develop a mechatronic unit (robot) that bolts onto an existing manual transmission to carry out the shifting and clutch operation than develop a whole new transmission.
We have not heard of any issues with the latest versions but they are still fairly new to our market. Let’s hope these transmissions are not as troublesome as the firstgeneration Alfa Romeo Selespeed units, for example.
GOLF OIL CONSUMPTION
I own a VW Golf 7 1,4 TSI with an oil-consumption problem. The car has done about 180 000 km, most of it on highways. I’ve never encountered such a problem before due to the predominantly cruising speeds I do because of my work. My cars are usually still in perfect nick at the roughly 200 000 km point when I start looking for a new one.
The current oil consumption is about 0,5 L/1 000 km, which the car’s handbook states as normal. The problem started just before the 120 000 km service.
I have since been advised this seems to be a common quirk with the 1,4 TSI engine and that stuck oil rings are to blame. The car has a full franchise service history. I had the oil tested by a tribology facility but, since I have to top up the oil so frequently, it was too clean to reveal any problems. My questions are: 1. Is this normal? 2. Wouldn’t the oil consumption contaminate the lambda sensors and catalytic convertor over time? 3. Is an engine overhaul the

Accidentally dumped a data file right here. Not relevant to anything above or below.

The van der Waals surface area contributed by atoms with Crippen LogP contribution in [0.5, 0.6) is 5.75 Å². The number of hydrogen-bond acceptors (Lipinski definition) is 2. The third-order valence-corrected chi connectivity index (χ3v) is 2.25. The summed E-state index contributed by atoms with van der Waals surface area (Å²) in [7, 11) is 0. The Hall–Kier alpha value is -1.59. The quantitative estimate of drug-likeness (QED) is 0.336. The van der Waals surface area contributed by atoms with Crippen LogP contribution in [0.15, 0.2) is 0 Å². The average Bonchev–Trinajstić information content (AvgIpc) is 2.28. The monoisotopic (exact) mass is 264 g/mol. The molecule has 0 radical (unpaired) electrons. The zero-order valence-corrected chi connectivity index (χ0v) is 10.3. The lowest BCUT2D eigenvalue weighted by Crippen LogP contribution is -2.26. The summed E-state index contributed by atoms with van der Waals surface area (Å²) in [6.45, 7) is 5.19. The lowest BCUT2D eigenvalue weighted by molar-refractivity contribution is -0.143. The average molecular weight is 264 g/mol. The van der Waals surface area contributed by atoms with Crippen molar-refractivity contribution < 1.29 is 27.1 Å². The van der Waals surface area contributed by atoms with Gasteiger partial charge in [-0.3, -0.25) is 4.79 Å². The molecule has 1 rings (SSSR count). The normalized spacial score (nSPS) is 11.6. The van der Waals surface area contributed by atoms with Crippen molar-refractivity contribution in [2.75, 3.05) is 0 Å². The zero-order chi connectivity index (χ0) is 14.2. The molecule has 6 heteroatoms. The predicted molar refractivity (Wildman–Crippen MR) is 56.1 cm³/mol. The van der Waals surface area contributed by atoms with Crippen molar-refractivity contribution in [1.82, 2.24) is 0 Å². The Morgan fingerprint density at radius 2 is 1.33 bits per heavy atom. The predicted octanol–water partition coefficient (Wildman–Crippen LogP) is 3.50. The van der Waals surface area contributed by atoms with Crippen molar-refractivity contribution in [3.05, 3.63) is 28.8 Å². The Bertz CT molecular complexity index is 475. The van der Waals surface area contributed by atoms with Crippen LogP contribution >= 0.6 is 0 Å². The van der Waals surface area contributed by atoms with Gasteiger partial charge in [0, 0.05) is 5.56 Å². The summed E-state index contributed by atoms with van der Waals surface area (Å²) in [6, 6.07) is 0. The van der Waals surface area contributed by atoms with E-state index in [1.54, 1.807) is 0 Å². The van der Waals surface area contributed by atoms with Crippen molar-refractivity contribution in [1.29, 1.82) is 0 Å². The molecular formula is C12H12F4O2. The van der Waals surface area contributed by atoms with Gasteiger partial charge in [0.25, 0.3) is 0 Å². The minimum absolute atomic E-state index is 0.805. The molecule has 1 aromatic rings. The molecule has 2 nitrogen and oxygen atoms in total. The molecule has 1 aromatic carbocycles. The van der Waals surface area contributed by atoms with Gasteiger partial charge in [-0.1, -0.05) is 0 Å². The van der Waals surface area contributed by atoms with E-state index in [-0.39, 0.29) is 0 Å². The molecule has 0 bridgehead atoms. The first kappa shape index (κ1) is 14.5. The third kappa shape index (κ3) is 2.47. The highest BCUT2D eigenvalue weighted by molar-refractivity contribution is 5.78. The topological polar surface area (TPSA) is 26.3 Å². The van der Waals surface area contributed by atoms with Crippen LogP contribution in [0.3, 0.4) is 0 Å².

only solution? 4. Can an engine flush help to
release the rings? 5. Why does something like this happen to an engine meticulously cared for? RUDOLPH STEYN Pretoria To answer your questions: 1. Most OEM warranty limits are 1,0 L/1 000 km, above which they’re obliged to fix the problem. In our opinion, even
0,5 L/1 000 km is excessive. 2. It would definitely not help the cause but, in our opinion, the amount is still too low to cause terminal damage. 3. The term engine overhaul is a vague one because, in the old days, it meant new bearings, oversized pistons and rings, new valve guides, skimmed top, etc. We would propose you rather do a few simple checks to establish how the oil is getting to the combustion chamber, which may include a compression and leak-down test; blow-by check (combustion gases out the breather pipe of the engine); investigating the intercooler for oil from the turbo; and checking the valve seals/guides etc. The normal culprits for oil consumption are worn piston rings and cylinders; worn valve guides and seals; or turbo problems. 4. Unlikely. 5. We agree it should not happen
with a well-maintained engine.
Maybe it overheated slightly at some point without you noticing, or the tolerances in this specific engine lead to more wear than usual, but this is all speculation. We have not heard of oil consumption issues with the 1,4 TSI but we have heard of problems with the Audi 1,8 and 2,0T FSI units that are well documented and some issues with the 1,4 twin-charged (turbo- and supercharger) engine fitted to other models.